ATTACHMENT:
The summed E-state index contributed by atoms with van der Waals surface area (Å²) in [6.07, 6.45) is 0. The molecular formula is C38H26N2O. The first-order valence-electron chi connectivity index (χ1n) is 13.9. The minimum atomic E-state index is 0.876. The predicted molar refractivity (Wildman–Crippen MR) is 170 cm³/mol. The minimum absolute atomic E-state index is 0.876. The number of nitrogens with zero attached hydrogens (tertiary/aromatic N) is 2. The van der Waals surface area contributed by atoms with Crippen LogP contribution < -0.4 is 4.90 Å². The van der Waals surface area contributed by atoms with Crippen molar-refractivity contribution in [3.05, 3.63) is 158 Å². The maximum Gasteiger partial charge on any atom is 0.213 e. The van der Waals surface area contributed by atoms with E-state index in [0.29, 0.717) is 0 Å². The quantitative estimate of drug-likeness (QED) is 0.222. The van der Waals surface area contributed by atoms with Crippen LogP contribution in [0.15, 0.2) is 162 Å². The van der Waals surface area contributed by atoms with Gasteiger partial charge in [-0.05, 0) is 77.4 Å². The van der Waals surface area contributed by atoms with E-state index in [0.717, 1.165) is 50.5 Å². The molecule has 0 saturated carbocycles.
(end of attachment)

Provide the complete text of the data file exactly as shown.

The summed E-state index contributed by atoms with van der Waals surface area (Å²) in [6.07, 6.45) is 0. The molecular formula is C38H26N2O. The first-order valence-electron chi connectivity index (χ1n) is 13.9. The minimum atomic E-state index is 0.876. The predicted molar refractivity (Wildman–Crippen MR) is 170 cm³/mol. The minimum absolute atomic E-state index is 0.876. The number of nitrogens with zero attached hydrogens (tertiary/aromatic N) is 2. The van der Waals surface area contributed by atoms with Crippen LogP contribution < -0.4 is 4.90 Å². The van der Waals surface area contributed by atoms with Crippen molar-refractivity contribution in [3.05, 3.63) is 158 Å². The maximum Gasteiger partial charge on any atom is 0.213 e. The van der Waals surface area contributed by atoms with E-state index in [0.29, 0.717) is 0 Å². The quantitative estimate of drug-likeness (QED) is 0.222. The van der Waals surface area contributed by atoms with Crippen LogP contribution in [0.15, 0.2) is 162 Å². The van der Waals surface area contributed by atoms with Gasteiger partial charge in [-0.05, 0) is 77.4 Å². The van der Waals surface area contributed by atoms with E-state index in [0.717, 1.165) is 50.5 Å². The molecule has 0 saturated carbocycles.